Plastic corks may be a health risk

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The Independent Online
SCIENTISTS HAVE shown that the long-term use of plastic corks in wine bottles leads to organic chemicals leaking into the wine, causing potential health risks.

A report by the Leatherhead Food Research Association, a centre funded by the food and drink industry, shows that plastic corks can taint wine, causing an "off-taste" if it is stored for more than 18 months.

Wine does not have to carry a best-before date but the findings have prompted calls for a change in the law to ensure that wine bottled with plastic or synthetic corks are subject to the date-marking legislation.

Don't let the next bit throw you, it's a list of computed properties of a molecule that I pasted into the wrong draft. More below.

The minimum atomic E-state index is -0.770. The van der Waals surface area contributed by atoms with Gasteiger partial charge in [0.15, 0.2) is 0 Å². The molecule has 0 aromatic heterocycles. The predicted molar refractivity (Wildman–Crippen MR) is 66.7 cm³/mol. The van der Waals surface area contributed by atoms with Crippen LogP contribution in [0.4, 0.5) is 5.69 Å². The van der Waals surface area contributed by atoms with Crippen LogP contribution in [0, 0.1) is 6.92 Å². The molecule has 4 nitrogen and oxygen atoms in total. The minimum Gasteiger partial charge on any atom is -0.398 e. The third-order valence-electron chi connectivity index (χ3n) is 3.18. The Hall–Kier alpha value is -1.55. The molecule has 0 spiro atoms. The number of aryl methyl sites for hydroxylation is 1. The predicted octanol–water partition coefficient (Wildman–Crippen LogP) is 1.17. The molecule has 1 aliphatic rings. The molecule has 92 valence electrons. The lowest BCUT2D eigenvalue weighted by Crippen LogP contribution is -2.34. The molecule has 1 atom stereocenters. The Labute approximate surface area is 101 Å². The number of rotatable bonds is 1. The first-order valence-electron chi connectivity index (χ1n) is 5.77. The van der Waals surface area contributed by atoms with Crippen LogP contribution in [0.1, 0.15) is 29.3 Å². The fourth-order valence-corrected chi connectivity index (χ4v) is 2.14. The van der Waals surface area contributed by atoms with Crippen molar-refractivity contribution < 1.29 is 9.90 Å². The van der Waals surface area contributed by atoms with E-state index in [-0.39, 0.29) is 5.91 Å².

Christopher Offen, a chartered chemist and author of the report, said: "From our report it is apparent that further scientific work is required to establish the extent to which substances from synthetic closures might migrate into the stoppered wine, thus affecting the wine's smell, taste and consumer acceptability."

Although natural cork can cause wine to become tainted or `corked', this has been tested over hundreds of years and is known not to cause health problems.

David Sills, a wine trade lawyer, said that wine bottled with plastic corks should be subject to the European Community requirement for best- before dates.

"The Leatherhead report confirms that only those wines sealed by natural cork stoppers should be permitted to benefit from the lack of date-marking requirement," he said.

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